Hurst had retired 11 in a row by the time Lee Mazzilli pinch hit with one out in the sixth. A midseason pickup after the release of George Foster, Mazzilli reached out and pulled a single in the shortstop-third base hole. Then, Mookie Wilson hit a line drive that whizzed past Boggs for a hit. Wilson almost got picked off first by the catcher, Gedman with Tim Teufel up (Wilson jarred his shoulder against Buckner’s knee and there was an intriguing moment where Buckner checked to make sure Wilson was ok).

Teufel walked on a 3-1 pitch to load the bases for Hernandez, who was 0-for-8 with runners in scoring position to this point in the series. After taking a nasty curveball for a strike, Hernandez lashed a fastball up and away into left center for a hit that scored both Mazzilli and Wilson and made it a 3-2 game.

Carter than poked a fly ball to shallow right that Evans smothered, but couldn’t catch, and though Hernandez got thrown out at second base, Backman, pinch-running scored to tie the game, 3-3. Rice’s diving catch of Strawberry’s fly to left ended the inning, but the teams were now even through six innings.

Reliever Roger McDowell made quick work of the Red Sox in the top of the seventh, throwing seven straight strikes to retire the side in order.

McNamara called for Calvin Schiraldi to relief Hurst, a gamble considering that Schiraldi blew the save in the eighth inning, then couldn’t finish the Mets off in the 10th inning of Game 6.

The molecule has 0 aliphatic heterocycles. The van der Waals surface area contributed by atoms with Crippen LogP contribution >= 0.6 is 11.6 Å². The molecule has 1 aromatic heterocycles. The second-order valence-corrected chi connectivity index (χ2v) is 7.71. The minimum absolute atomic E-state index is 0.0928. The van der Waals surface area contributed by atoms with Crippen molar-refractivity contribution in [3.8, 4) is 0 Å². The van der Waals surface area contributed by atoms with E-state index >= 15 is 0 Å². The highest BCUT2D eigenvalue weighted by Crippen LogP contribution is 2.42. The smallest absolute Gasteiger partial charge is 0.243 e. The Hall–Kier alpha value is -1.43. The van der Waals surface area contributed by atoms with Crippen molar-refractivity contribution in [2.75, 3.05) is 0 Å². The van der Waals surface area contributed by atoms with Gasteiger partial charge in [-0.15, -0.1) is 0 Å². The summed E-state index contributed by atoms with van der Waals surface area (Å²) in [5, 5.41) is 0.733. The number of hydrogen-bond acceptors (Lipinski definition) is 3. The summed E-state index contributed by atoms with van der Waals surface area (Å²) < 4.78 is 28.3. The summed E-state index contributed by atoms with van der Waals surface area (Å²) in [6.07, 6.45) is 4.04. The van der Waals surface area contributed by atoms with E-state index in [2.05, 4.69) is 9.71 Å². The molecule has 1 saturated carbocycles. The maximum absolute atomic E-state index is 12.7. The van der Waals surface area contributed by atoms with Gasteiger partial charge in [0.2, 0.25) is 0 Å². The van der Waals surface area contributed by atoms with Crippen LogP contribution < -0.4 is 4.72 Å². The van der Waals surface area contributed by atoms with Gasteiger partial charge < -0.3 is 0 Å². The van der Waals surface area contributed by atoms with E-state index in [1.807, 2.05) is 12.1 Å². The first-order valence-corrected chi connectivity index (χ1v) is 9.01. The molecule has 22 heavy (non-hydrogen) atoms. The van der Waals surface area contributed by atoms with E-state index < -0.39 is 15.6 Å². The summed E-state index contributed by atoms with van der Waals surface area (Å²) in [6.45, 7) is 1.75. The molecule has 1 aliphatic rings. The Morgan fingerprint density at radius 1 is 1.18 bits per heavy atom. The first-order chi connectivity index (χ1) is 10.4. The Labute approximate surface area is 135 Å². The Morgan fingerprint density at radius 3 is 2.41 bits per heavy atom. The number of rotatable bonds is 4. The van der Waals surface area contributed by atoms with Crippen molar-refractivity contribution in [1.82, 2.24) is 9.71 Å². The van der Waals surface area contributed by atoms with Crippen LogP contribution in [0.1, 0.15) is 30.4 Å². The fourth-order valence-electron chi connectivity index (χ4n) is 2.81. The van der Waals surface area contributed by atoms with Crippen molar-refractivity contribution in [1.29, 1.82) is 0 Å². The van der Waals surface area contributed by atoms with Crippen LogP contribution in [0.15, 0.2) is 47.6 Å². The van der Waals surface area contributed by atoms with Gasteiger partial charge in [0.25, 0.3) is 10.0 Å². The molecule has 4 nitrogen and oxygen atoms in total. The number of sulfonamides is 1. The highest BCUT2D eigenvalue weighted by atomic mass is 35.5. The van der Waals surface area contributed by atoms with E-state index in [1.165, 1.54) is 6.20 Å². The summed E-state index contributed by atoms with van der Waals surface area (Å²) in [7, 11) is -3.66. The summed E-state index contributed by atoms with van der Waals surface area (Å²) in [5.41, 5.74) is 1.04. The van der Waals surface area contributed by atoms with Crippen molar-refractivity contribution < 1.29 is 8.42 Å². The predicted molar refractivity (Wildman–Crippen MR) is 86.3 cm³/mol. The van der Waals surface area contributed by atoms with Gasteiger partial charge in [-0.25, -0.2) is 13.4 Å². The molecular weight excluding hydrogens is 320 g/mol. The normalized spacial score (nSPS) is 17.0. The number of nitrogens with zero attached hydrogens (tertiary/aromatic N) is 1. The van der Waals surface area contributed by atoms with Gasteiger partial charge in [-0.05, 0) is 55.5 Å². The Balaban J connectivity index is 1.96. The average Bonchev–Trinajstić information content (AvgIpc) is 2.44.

Schiraldi went to a 2-1 count on Ray Knight, the hitter he was a strike away from retiring to end Game 6, then threw a belt-high fastball that Knight crushed over the fence in left center for a go-ahead homer. Vin Scully noted it was the first home run hit by the home team in the whole series. It also meant that this was the first time all postseason that the Mets would be pitching with a lead at home.

It was a lead that got extended when Schiraldi gave up a hit to pinch-hitter Lenny Dykstra, wild pitched him to second base on an errant pitchout attempt, then gave up an opposite field shot down the first base line to shortstop Rafael Santana that Buckner couldn’t reach. A successful two-strike sacrifice by McDowell chased Schiraldi for reliever Joe Sambito, who walked two and gave up a sacrifice fly to Hernandez.

AP Photo/Paul BenoitThe Mets enjoyed their moment as World Series champions


The Mets led 6-3 heading to the eighth, but now it was the Red Sox turn to come back, as police on horseback settled in the bullpen to defend against overzealous fan celebration.

Buckner and Rice each singled, and Evans doubled them both in with a shot into right center field. That necessitated a pitching change, with Jesse Orosco replacing McDowell. Orosco got Gedman to softly line to Backman at second base, struck out Dave Henderson swinging on a curveball, and got pinch-hitter Don Baylor to ground to shortstop, with Santana perfectly positioned to make the play.

In the bottom of the eighth, the Mets padded their 6-5 lead against Game 4 starter Al Nipper when Strawberry homered to right on an 0-2 hanger (his stroll around the bases was timed at nearly 30 seconds). Then later in the inning, Orosco, with men on first and second and the situation clearly calling for a bunt, chopped a single up the middle to make it 8-5.

There was one last moment of levity when Wilson got clipped on the knee by a pitch as me made the same move to avoid the ball that he successfully did in Game 6. Then came the business of finishing the season.

Orosco did that without issue, getting Ed Romero to pop to Hernandez, who made a basket catch near home plate, and Boggs to ground to second before striking out Barrett on a high, outside fastball to end the game.